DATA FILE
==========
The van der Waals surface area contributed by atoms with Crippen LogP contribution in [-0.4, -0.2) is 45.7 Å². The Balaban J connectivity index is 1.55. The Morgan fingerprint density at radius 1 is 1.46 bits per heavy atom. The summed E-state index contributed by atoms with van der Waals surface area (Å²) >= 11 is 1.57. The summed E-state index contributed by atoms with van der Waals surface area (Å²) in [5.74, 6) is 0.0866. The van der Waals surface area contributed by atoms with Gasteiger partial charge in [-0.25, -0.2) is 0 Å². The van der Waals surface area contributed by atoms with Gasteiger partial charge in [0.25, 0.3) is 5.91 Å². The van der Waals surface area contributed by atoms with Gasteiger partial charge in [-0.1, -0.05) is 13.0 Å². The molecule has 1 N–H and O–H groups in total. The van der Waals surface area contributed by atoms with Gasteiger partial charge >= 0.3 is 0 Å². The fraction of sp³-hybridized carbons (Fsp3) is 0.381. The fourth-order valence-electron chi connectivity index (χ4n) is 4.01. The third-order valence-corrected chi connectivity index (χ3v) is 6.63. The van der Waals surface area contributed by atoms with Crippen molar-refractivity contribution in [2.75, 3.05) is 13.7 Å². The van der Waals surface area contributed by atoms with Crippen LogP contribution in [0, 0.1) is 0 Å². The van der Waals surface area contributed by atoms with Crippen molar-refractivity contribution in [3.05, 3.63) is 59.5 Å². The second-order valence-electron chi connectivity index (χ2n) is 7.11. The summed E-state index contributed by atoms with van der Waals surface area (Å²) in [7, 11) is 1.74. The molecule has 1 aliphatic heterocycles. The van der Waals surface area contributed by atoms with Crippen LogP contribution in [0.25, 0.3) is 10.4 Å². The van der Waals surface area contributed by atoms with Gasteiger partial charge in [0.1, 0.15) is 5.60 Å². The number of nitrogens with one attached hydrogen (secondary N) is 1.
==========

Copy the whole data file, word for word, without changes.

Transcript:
The van der Waals surface area contributed by atoms with Crippen LogP contribution in [-0.4, -0.2) is 45.7 Å². The Balaban J connectivity index is 1.55. The Morgan fingerprint density at radius 1 is 1.46 bits per heavy atom. The summed E-state index contributed by atoms with van der Waals surface area (Å²) >= 11 is 1.57. The summed E-state index contributed by atoms with van der Waals surface area (Å²) in [5.74, 6) is 0.0866. The van der Waals surface area contributed by atoms with Gasteiger partial charge in [-0.25, -0.2) is 0 Å². The van der Waals surface area contributed by atoms with Gasteiger partial charge in [0.25, 0.3) is 5.91 Å². The van der Waals surface area contributed by atoms with Gasteiger partial charge in [-0.1, -0.05) is 13.0 Å². The molecule has 1 N–H and O–H groups in total. The van der Waals surface area contributed by atoms with Gasteiger partial charge >= 0.3 is 0 Å². The fraction of sp³-hybridized carbons (Fsp3) is 0.381. The fourth-order valence-electron chi connectivity index (χ4n) is 4.01. The third-order valence-corrected chi connectivity index (χ3v) is 6.63. The van der Waals surface area contributed by atoms with Crippen molar-refractivity contribution in [2.75, 3.05) is 13.7 Å². The van der Waals surface area contributed by atoms with Crippen LogP contribution in [0, 0.1) is 0 Å². The van der Waals surface area contributed by atoms with Crippen molar-refractivity contribution in [3.05, 3.63) is 59.5 Å². The second-order valence-electron chi connectivity index (χ2n) is 7.11. The summed E-state index contributed by atoms with van der Waals surface area (Å²) in [7, 11) is 1.74. The molecule has 1 aliphatic heterocycles. The van der Waals surface area contributed by atoms with Crippen LogP contribution in [0.25, 0.3) is 10.4 Å². The van der Waals surface area contributed by atoms with Gasteiger partial charge in [0.1, 0.15) is 5.60 Å². The number of nitrogens with one attached hydrogen (secondary N) is 1.